Tuesday, July 2, 2013

planchette by James Norcliffe

at night the rats
are bigger than rats

they race back and forth
like typewriters
across the lath and plaster

like good little rats
they have taken their poison
and now grow large with thirst

where are their pretty girlfriends
or love, the magician?

cannot one of these
offer them solace or slake?

oh qwerty they clatter
oh qwerty qwerty

as the night grows hard round them
desperate in their scrabble

and the stars
set like teeth


Editor: Keith Westwater

The poem

planchette first appeared in Psychopoetica 64 (UK) in 2000 and then in Landfall 201 in 2001 and in the New Delta Review (USA) in 2002. It was subsequently included in Contemporary Poets In Performance ed Jack Ross & Jan Kemp Auckland University Press in 2007 and in Nurse To The Imagination Ed Lawrence Jones Otago University Press in 2008.

This poem appeals to me on several levels. Initially, it had me searching for a thesaurus, as I didn't know that the title referred to a triangular-shaped scribble board mounted on two castors with a pencil mounted in the third corner. When lightly touched, it traces 'writing' with its movement. And, if I hadn't been tripping down to earthquake-ravaged Christchurch for the now nearly last three years, I wouldn't have known what 'lath and plaster' is - a type of ceiling construction prevalent in older Canterbury houses. So, with my education complete, I was able to relate to the poem my own relatively recent experience with poisoning rats in our ceiling. I had heard the same sounds that James describes in the extended typewriting metaphor he has used through this tight, taut poem with language that strikes home like a laser.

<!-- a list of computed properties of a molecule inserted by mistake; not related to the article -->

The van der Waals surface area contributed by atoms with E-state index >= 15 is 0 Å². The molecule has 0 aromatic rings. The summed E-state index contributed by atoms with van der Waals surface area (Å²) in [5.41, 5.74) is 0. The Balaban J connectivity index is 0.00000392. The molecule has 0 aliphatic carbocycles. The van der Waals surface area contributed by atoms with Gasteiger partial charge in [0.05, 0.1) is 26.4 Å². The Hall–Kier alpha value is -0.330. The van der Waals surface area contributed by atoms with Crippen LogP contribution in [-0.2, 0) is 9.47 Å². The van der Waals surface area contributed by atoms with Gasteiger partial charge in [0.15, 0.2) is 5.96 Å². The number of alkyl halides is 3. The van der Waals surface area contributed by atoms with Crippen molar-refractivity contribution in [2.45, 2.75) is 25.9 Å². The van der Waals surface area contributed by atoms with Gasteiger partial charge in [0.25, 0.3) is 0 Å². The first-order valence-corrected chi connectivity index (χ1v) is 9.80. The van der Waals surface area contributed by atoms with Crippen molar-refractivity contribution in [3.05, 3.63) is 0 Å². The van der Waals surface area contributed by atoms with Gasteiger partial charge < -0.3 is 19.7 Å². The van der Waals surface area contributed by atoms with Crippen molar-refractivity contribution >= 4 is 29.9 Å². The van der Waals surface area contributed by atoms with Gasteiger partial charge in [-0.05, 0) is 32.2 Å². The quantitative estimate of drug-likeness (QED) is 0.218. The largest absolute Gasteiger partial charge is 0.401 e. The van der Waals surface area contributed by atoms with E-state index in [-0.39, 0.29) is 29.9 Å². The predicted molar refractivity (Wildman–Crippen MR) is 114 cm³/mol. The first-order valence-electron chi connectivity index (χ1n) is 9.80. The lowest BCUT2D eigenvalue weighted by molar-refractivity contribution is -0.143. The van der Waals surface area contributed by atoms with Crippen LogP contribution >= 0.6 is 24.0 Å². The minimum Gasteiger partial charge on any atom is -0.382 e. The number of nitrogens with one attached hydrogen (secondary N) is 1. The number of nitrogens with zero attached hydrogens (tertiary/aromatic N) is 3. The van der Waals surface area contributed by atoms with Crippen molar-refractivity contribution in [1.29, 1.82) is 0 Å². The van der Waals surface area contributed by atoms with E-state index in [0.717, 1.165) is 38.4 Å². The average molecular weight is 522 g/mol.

The poet

 




The New Zealand Book Council states that "James Norcliffe is a poet, fiction writer and educator. He has written collections of poetry and short stories, and several books for young adults. His writing has been featured in journals and anthologies, and he has also worked widely as an editor. Norcliffe has won awards and prizes, and has been the recipient of key fellowships, including the 2006 Fellowship at the University of Iowa."

The Council's biographical notes then go on to quote more extensively from The Oxford Companion To New Zealand Literature and provide additional information about James' writing career and impressive number of achievements.